On Tuesday, October 23rd, the World Monuments Fund (WMF) announced a two-part challenge grant by the Stavros Niarchos Foundation (SNF) in support of the Watch 2020 program.
The announcement, made at WMF’s 2018 Hadrian Gala, was accompanied by news that the Ford Foundation will meet the first half of the challenge, providing a springboard for further engagement. In 2016, the SNF was honored with the 2016 Hadrian Award in recognition of its activities in the field of cultural preservation worldwide.
WMF works to achieve social change through heritage conservation, engaging local communities in the stewardship of culturally significant sites. Each year, the World Monuments Watch brings to the fore a slate of monuments, nominated by anyone interested in doing so, which are in need of timely attention. WMF then seeks to collaborate with local partners in designing a conservation program tailored to the site’s needs.
The SNF’s challenge grant of $600,000 over two years unfolds in two $300,000 stages, the first of which has been met by a grant from the Ford Foundation.
Representatives of the SNF attended this year’s gala, including Group Chief Operating Officer, Vasili Tsamis, who gave remarks. In them, Mr. Tsamis highlighted the timeliness of the WMF’s efforts.
“Today, more than ever, it is essential to reach out to each other, to respect, to appreciate, to celebrate and to preserve our world's cultural achievements. It is essential to share our knowledge and build bridges that unite history, cultures, religions and people. Let's stop and hold our breath for a few seconds. Let's respectfully listen to the silent dialogue these monuments have been carrying on for centuries, in harmony and with mutual respect for each other. Let’s hear from these monuments, who, by disrespecting the passing of time, always remained magnificently current in an absolutely unique and truly spectacular way. It is critically important to understand their makers—different people, cultures, and ideas. Our founder, the late Stavros Niarchos, a true global citizen before globalism became our life's defining element, taught us that it was our shared responsibility to ensure that cultural sites are preserved—and their stories shared—for the benefit of future generations. That’s why we’re proud to partner with World Monuments Fund on the 2020 Watch program, to support conservation efforts that empower community stakeholders around their heritage sites—helping to ensure a sustainable future.”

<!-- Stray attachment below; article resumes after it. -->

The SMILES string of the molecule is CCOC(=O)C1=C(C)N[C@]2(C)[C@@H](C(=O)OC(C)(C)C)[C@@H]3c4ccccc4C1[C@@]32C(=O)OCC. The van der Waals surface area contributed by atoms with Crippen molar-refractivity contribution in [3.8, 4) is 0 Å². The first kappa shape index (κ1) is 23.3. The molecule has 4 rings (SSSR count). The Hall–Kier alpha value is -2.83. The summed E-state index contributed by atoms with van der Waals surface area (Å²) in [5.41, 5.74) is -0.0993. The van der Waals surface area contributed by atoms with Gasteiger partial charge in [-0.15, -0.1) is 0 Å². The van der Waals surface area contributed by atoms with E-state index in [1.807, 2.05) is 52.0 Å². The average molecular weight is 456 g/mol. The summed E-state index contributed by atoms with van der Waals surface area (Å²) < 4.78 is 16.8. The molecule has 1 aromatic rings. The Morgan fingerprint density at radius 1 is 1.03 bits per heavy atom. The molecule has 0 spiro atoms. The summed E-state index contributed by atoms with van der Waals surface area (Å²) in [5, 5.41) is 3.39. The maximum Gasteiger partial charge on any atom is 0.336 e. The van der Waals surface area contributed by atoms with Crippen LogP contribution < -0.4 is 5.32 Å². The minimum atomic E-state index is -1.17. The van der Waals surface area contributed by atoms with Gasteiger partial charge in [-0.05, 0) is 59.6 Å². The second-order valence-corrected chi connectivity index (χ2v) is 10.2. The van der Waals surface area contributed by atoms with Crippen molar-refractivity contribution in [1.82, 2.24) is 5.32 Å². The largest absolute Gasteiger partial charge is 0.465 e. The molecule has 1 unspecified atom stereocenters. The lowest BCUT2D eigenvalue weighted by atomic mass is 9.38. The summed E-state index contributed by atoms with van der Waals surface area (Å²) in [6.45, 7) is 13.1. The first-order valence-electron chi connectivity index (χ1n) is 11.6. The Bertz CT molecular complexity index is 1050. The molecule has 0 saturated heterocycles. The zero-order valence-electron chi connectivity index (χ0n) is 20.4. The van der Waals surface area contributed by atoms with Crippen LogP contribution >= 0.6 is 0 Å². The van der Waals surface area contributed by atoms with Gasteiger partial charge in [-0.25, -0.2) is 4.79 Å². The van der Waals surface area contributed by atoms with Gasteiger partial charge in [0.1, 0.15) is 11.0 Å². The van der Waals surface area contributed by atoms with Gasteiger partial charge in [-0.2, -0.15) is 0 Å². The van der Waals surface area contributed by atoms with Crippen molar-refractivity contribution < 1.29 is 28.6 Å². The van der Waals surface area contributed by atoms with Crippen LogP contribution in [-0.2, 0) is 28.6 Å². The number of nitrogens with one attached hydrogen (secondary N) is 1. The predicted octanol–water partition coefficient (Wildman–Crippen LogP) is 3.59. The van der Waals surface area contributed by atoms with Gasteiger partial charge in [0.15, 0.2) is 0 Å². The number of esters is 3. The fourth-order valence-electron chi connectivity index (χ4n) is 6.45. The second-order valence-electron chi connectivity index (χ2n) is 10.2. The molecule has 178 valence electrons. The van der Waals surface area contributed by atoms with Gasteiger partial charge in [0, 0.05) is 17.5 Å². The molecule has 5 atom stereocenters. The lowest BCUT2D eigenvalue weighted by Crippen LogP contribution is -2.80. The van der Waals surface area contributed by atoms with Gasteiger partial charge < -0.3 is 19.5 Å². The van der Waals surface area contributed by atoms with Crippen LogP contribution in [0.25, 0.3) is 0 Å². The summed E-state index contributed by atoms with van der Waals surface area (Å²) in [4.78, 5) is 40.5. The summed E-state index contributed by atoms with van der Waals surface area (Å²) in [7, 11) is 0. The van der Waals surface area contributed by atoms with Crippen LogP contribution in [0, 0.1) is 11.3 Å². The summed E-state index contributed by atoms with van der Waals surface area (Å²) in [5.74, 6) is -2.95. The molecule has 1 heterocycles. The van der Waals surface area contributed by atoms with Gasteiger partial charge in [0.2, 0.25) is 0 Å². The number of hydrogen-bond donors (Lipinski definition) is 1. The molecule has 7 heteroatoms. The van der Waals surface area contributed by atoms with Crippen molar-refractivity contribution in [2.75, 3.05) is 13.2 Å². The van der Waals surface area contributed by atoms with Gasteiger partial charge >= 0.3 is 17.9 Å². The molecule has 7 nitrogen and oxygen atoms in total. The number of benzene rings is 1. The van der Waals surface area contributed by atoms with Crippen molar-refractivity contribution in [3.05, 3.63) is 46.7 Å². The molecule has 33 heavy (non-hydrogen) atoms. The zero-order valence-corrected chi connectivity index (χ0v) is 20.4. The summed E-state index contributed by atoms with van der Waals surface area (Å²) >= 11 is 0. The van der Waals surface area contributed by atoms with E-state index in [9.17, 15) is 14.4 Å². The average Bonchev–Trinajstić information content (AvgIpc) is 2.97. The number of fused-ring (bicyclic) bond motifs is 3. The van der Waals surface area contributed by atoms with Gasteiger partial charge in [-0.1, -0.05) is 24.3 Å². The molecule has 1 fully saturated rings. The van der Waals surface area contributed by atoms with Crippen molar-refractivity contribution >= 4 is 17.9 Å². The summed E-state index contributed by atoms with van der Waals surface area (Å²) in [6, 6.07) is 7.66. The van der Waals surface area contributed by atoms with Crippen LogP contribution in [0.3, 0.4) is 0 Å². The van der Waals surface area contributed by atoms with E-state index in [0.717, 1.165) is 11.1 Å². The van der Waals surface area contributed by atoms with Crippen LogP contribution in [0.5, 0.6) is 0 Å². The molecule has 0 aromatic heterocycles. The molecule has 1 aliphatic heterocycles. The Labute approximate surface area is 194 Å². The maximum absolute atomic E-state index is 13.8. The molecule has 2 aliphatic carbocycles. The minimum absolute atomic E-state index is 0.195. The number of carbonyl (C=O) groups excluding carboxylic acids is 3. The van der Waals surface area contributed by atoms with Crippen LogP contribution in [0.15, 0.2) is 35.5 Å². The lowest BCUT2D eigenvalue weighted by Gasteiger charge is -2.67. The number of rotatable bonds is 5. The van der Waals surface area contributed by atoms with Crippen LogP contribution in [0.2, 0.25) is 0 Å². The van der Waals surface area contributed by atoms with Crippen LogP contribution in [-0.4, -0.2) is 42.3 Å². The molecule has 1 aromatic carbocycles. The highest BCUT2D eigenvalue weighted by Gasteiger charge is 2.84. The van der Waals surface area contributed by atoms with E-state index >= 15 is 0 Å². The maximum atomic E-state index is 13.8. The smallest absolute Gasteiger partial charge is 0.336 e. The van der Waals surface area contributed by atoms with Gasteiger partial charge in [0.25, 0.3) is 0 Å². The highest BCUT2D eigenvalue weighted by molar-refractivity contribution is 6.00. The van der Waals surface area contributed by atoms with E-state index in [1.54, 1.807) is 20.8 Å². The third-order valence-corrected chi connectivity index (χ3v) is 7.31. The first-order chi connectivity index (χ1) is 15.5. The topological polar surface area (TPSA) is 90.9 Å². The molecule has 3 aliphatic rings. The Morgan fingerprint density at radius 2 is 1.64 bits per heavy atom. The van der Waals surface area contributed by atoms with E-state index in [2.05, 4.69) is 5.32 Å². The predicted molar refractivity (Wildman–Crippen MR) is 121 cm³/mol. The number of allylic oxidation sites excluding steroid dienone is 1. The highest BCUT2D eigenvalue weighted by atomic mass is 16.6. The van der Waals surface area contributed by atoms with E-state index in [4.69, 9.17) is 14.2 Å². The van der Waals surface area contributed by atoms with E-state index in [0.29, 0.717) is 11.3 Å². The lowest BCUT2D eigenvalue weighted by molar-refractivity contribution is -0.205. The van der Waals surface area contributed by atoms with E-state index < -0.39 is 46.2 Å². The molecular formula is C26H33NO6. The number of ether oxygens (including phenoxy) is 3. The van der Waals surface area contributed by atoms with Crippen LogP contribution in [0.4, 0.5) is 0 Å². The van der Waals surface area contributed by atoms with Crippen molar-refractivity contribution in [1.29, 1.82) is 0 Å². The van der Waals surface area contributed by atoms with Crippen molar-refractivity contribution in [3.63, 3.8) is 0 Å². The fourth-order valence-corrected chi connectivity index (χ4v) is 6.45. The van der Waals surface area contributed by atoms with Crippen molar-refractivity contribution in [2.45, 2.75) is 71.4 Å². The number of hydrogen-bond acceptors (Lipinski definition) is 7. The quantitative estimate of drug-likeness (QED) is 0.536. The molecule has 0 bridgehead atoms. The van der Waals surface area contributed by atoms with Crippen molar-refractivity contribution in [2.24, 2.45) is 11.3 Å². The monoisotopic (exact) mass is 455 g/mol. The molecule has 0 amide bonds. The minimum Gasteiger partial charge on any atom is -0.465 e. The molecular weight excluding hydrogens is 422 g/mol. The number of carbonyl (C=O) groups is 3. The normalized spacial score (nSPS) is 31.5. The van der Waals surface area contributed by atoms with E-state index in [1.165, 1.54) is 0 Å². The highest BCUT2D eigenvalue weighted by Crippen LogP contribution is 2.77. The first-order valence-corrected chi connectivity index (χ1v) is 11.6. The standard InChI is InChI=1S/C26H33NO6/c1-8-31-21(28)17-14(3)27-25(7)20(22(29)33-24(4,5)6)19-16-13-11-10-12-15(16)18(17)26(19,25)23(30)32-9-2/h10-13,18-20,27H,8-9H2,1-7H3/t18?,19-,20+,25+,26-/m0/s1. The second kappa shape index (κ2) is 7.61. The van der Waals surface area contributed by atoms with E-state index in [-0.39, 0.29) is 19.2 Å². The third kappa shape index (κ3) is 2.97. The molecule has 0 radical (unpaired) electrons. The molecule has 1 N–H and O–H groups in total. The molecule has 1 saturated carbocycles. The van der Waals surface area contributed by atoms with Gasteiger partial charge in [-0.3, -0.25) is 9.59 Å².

The work of WMF dovetails with SNF’s belief that physical spaces, as a focal point for community engagement, can serve as a touchstone for the preservation and celebration of our world’s achievements. This belief was a driving force behind SNF’s largest single grant to date, the Stavros Niarchos Foundation Cultural Center in Athens, completed in 2017, and that belief is just as relevant to the preservation of millennia-old monuments.
The work of increasing attention to culturally significant sites can take many forms. At the same time that the physical nature of monuments roots them firmly in single locality, technology allows elements of significant cultural sites to be experienced around the world. The “Age Old Cities: A Virtual Journey from Palmyra to Mosul” exhibit open now at the Institut du Monde Arabe in Paris, supported by SNF, demonstrates what this can look like. The exhibit aims to immerse visitors in major centers of world cultural heritage and ancient civilizations, from Mosul, to Aleppo, to Palmyra, and in the process contribute to durable ties between East and West. In this way, monuments can work not only to build bridges with and between community stakeholders, but can also build bridges around the globe.